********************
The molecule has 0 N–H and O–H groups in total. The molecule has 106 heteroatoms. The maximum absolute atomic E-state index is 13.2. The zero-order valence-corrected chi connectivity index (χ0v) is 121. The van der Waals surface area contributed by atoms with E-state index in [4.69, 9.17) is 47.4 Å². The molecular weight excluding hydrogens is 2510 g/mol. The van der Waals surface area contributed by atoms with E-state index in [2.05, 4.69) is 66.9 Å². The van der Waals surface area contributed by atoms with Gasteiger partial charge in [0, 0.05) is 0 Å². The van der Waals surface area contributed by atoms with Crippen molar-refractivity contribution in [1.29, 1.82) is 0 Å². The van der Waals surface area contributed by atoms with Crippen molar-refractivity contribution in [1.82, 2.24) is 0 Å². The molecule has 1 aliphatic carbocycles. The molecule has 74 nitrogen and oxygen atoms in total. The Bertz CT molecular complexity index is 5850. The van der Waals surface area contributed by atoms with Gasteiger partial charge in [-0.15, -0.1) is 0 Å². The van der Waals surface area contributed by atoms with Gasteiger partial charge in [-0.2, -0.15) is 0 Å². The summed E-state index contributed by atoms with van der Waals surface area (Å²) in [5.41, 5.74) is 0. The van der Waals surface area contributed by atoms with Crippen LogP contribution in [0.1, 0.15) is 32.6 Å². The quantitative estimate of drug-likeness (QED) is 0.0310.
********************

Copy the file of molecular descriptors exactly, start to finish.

The molecule has 0 N–H and O–H groups in total. The molecule has 106 heteroatoms. The maximum absolute atomic E-state index is 13.2. The zero-order valence-corrected chi connectivity index (χ0v) is 121. The van der Waals surface area contributed by atoms with E-state index in [4.69, 9.17) is 47.4 Å². The molecular weight excluding hydrogens is 2510 g/mol. The van der Waals surface area contributed by atoms with E-state index in [2.05, 4.69) is 66.9 Å². The van der Waals surface area contributed by atoms with Gasteiger partial charge in [0, 0.05) is 0 Å². The van der Waals surface area contributed by atoms with Crippen molar-refractivity contribution in [1.29, 1.82) is 0 Å². The van der Waals surface area contributed by atoms with Crippen molar-refractivity contribution in [1.82, 2.24) is 0 Å². The molecule has 1 aliphatic carbocycles. The molecule has 74 nitrogen and oxygen atoms in total. The Bertz CT molecular complexity index is 5850. The van der Waals surface area contributed by atoms with Gasteiger partial charge in [-0.15, -0.1) is 0 Å². The van der Waals surface area contributed by atoms with Gasteiger partial charge in [-0.2, -0.15) is 0 Å². The summed E-state index contributed by atoms with van der Waals surface area (Å²) in [5.41, 5.74) is 0. The van der Waals surface area contributed by atoms with Crippen LogP contribution in [0.1, 0.15) is 32.6 Å². The quantitative estimate of drug-likeness (QED) is 0.0310.